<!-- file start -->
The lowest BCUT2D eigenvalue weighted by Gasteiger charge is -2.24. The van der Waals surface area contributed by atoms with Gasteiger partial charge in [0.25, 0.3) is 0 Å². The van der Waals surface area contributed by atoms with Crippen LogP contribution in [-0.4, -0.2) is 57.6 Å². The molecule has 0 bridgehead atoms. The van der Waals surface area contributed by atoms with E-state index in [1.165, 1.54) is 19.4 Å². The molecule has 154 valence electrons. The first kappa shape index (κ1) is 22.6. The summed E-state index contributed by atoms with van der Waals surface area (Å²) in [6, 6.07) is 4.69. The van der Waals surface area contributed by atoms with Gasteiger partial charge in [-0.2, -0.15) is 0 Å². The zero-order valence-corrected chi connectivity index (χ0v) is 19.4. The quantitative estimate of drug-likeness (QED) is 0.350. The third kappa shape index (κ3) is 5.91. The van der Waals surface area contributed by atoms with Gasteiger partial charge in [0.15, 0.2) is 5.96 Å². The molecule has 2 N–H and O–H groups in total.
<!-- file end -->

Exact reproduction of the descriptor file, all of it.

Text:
The lowest BCUT2D eigenvalue weighted by Gasteiger charge is -2.24. The van der Waals surface area contributed by atoms with Gasteiger partial charge in [0.25, 0.3) is 0 Å². The van der Waals surface area contributed by atoms with Crippen LogP contribution in [-0.4, -0.2) is 57.6 Å². The molecule has 0 bridgehead atoms. The van der Waals surface area contributed by atoms with E-state index in [1.165, 1.54) is 19.4 Å². The molecule has 154 valence electrons. The first kappa shape index (κ1) is 22.6. The summed E-state index contributed by atoms with van der Waals surface area (Å²) in [6, 6.07) is 4.69. The van der Waals surface area contributed by atoms with Gasteiger partial charge in [-0.2, -0.15) is 0 Å². The zero-order valence-corrected chi connectivity index (χ0v) is 19.4. The quantitative estimate of drug-likeness (QED) is 0.350. The third kappa shape index (κ3) is 5.91. The van der Waals surface area contributed by atoms with Gasteiger partial charge in [0.15, 0.2) is 5.96 Å². The molecule has 2 N–H and O–H groups in total.